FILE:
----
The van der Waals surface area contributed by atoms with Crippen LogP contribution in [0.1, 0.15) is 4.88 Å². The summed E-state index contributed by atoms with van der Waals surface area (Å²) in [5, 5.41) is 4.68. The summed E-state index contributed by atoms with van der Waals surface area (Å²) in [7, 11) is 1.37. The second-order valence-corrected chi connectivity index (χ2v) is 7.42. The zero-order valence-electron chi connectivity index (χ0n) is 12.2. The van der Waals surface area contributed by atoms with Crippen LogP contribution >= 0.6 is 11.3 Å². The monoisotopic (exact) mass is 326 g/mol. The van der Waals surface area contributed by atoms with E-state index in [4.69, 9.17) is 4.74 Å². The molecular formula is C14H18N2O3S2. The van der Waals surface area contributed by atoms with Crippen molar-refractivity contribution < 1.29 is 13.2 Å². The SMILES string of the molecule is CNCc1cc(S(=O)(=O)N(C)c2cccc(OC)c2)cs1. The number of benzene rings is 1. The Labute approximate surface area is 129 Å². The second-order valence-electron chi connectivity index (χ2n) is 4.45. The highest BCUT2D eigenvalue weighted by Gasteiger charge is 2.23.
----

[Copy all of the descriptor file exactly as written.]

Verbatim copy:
The van der Waals surface area contributed by atoms with Crippen LogP contribution in [0.1, 0.15) is 4.88 Å². The summed E-state index contributed by atoms with van der Waals surface area (Å²) in [5, 5.41) is 4.68. The summed E-state index contributed by atoms with van der Waals surface area (Å²) in [7, 11) is 1.37. The second-order valence-corrected chi connectivity index (χ2v) is 7.42. The zero-order valence-electron chi connectivity index (χ0n) is 12.2. The van der Waals surface area contributed by atoms with Crippen LogP contribution >= 0.6 is 11.3 Å². The monoisotopic (exact) mass is 326 g/mol. The van der Waals surface area contributed by atoms with E-state index in [4.69, 9.17) is 4.74 Å². The molecular formula is C14H18N2O3S2. The van der Waals surface area contributed by atoms with Crippen molar-refractivity contribution < 1.29 is 13.2 Å². The SMILES string of the molecule is CNCc1cc(S(=O)(=O)N(C)c2cccc(OC)c2)cs1. The number of benzene rings is 1. The Labute approximate surface area is 129 Å². The second-order valence-electron chi connectivity index (χ2n) is 4.45. The highest BCUT2D eigenvalue weighted by Gasteiger charge is 2.23.